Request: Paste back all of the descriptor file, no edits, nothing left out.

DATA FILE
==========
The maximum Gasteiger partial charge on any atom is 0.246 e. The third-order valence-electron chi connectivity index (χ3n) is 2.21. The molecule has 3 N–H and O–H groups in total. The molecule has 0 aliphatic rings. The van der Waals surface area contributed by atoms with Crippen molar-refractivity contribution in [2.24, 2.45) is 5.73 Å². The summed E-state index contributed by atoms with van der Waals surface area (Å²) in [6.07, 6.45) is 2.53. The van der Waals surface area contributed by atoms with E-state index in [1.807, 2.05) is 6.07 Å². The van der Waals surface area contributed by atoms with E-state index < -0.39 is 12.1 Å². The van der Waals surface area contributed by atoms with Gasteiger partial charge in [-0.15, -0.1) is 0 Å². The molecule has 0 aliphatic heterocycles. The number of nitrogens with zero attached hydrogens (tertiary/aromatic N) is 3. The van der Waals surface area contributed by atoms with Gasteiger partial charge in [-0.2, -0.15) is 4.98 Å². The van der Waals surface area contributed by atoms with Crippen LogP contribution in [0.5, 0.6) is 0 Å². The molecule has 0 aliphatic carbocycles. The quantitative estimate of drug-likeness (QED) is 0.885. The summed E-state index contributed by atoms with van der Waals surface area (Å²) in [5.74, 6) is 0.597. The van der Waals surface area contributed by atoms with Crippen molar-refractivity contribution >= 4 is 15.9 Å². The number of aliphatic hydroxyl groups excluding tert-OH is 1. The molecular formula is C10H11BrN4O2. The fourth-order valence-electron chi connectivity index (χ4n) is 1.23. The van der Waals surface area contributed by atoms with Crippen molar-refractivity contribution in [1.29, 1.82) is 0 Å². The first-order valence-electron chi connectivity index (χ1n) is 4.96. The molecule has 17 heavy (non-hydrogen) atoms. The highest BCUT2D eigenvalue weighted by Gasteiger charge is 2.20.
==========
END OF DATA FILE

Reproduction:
The maximum Gasteiger partial charge on any atom is 0.246 e. The third-order valence-electron chi connectivity index (χ3n) is 2.21. The molecule has 3 N–H and O–H groups in total. The molecule has 0 aliphatic rings. The van der Waals surface area contributed by atoms with Crippen molar-refractivity contribution in [2.24, 2.45) is 5.73 Å². The summed E-state index contributed by atoms with van der Waals surface area (Å²) in [6.07, 6.45) is 2.53. The van der Waals surface area contributed by atoms with E-state index in [1.807, 2.05) is 6.07 Å². The van der Waals surface area contributed by atoms with E-state index < -0.39 is 12.1 Å². The van der Waals surface area contributed by atoms with Gasteiger partial charge in [-0.15, -0.1) is 0 Å². The molecule has 0 aliphatic heterocycles. The number of nitrogens with zero attached hydrogens (tertiary/aromatic N) is 3. The van der Waals surface area contributed by atoms with Gasteiger partial charge in [-0.2, -0.15) is 4.98 Å². The van der Waals surface area contributed by atoms with Crippen LogP contribution in [0.5, 0.6) is 0 Å². The molecule has 0 aliphatic carbocycles. The quantitative estimate of drug-likeness (QED) is 0.885. The summed E-state index contributed by atoms with van der Waals surface area (Å²) in [5.74, 6) is 0.597. The van der Waals surface area contributed by atoms with Crippen molar-refractivity contribution >= 4 is 15.9 Å². The number of aliphatic hydroxyl groups excluding tert-OH is 1. The molecular formula is C10H11BrN4O2. The fourth-order valence-electron chi connectivity index (χ4n) is 1.23. The van der Waals surface area contributed by atoms with Crippen molar-refractivity contribution in [1.29, 1.82) is 0 Å². The first-order valence-electron chi connectivity index (χ1n) is 4.96. The molecule has 17 heavy (non-hydrogen) atoms. The highest BCUT2D eigenvalue weighted by Gasteiger charge is 2.20.